Opening hours for bazaars, shops and restaurants vary considerably from town to town. Typically, shopping takes place mid-morning, followed by lunch around noon and a quiet period in the afternoon. A few city bars stay open until 1am or 2am in the morning. Some traditional restaurants close during Ramadan or open after sunset.
Bazaars 8am to 4pm (closed first Monday of each month)
Cafes 8am to 11pm
Offices 8am to 5pm Monday to Saturday
Restaurants 10am to 11pm
Shops 9am to 8pm
Using Tajikistan’s postal service is not recommended. Mail can take a month or more to reach its destination, if it arrives at all. Couriers such as DHL are the only reliable way to send important documents.
1 January New Year’s Day
8 March International Women’s Day
21–23 March Nawroz, or Navrus (Persian New Year), called Ba’at in Badakhshan
1 May International Labour Day
9 May Victory Day (a commemoration of WWII)
27 June Day of National Unity and Accord (for reconciliation after the 1990s civil war)
9 September Independence Day
6 November Constitution Day
Major Islamic hoildays are also celebrated including Idi Kurbon (Eid al-Adha, Feast of Sacrifice) and Idi Fitr (Eid al-Fitr; the end of Ramadan).
As well as national holidays, Ismaili communities in Badakhshan and beyond celebrate Imamat Day (July 11, the anniversary of the current Aga Khan taking over the Ismaili Imamat), Ruz-i-Nour (Day of Lights; May 25, commemorating the first visit of the current Imam to Gorno Badakhshan 1995) and Ruz-i-Mavlud (December 13, the Aga Khan's birthday). On all three days concerts, folklore shows and/or sports events take place in Khorog City Park, Dushanbe's Ismaili Centre and almost any Ismaili village.
Area codes are assigned to each part of the country but few landlines exist. Mobiles are more commonly used, especially outside towns.
The widest coverage for mobile networks is on TCell (www.tcell.tj/en), which reportedly covers 99% of the country. Megafon (www.megafon.tj) is the only carrier in parts of the Zerafshan Valley and Alichur; Beeline (www.beeline.tj) and Babilon-M (www.babilon-m.tj/en) also provide targeted coverage.
Male gay sex is illegal in Tajikistan. Affection shown between members of the same sex in public is generally considered a sign of friendship not of intimate relationship. In common with other parts of Central Asia, there is no obvious signposting of the LGBTIQ community.
There are severe criminal penalties for possession of drugs, leading to expulsion, arrest or imprisonment.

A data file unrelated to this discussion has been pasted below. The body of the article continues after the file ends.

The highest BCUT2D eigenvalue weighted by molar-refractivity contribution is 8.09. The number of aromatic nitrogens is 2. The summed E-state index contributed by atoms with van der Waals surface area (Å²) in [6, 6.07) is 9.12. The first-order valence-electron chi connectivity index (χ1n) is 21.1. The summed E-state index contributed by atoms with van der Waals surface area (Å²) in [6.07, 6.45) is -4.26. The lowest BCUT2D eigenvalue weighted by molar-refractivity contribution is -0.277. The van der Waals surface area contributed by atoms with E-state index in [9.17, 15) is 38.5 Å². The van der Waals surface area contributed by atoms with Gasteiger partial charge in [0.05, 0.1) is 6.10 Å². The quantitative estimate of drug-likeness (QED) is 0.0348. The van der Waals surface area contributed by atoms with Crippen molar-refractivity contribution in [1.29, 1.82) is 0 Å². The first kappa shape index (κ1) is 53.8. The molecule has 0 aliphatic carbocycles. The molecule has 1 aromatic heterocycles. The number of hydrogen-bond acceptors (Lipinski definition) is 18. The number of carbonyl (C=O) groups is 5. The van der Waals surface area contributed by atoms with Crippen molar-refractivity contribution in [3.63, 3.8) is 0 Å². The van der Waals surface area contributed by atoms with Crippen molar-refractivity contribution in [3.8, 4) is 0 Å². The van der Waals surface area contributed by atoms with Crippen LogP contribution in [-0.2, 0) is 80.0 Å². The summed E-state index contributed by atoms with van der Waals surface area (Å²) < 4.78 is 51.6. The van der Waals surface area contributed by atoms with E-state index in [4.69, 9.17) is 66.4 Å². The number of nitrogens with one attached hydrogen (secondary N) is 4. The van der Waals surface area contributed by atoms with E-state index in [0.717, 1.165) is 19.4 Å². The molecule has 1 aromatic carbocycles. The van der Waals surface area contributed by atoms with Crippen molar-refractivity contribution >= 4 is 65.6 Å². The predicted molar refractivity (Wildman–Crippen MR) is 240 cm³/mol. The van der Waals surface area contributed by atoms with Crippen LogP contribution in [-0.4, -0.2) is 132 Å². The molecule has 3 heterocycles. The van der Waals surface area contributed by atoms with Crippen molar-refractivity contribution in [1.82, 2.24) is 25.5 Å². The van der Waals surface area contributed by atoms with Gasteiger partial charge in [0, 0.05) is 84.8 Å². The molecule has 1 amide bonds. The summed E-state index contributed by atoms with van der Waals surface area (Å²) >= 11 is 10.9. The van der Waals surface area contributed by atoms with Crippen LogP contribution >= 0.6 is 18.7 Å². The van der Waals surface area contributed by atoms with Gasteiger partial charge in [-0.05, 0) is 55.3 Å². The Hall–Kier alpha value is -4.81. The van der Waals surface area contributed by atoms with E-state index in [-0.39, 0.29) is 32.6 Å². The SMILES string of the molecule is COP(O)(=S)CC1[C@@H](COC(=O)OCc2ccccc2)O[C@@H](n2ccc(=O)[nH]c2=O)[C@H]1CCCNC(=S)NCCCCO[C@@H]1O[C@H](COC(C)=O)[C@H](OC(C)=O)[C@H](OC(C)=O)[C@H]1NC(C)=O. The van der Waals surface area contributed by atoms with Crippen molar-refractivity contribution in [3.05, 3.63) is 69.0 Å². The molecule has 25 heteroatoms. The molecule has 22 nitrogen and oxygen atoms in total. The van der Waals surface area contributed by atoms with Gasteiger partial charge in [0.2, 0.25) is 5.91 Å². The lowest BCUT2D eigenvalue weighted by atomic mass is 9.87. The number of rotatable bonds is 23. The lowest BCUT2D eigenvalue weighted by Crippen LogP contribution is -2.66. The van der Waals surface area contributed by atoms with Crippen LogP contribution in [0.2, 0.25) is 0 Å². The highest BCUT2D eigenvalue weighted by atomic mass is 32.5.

Allowed in restaurants. However, new government legislation is likely to come into effect in 2018 requiring some segregation of smoking and non-smoking zones in cafes and restaurants. The new law will also ban smoking from public transport and all administrative buildings. No-smoking hotel rooms are hard to find.
Taxes & Refunds
Value-added tax (VAT) is added to all goods, but no refunds are available to foreigners on departure.
Western-style toilets are available in most parts of Tajikistan in public areas. Squat and long-drop toilets are more common in homestays and rural areas.
- GMT plus five hours (for all but Murgab region)
- GMT plus six hours (Murgab and around)
A number of local tourist associations have been established in Tajikistan. PECTA and META were founded as nonprofit organisations, with international help, to enhance the potential of tourism in the Eastern Pamirs.
PECTA Has a very helpful centre in Kurog. Lists homestays and tour operators.
META Operates out of Murgab.
ZTDA Lists homestays in the Fan Mountains area.
Travel with Children
Children are welcomed by Tajik people who are highly family oriented. That said, few choose to travel with youngsters as health and safety issues abound from problems with drinking water to lack of car seats and seatbelts on hazardous roads. Supplies of nappies and baby food are hard come by outside of towns and access to healthcare limited by the remoteness of much of the country. A few attractions (including fun fares and parks) are dedicated to children in Dushanbe.
Within Dushanbe, there are a few stores with ramps and many hotels have lifts. Other than this there are minimal facilities for travellers with disabilities and outside the capital there are none.
Weights & Measures
- Weights & Measures The metric system is used.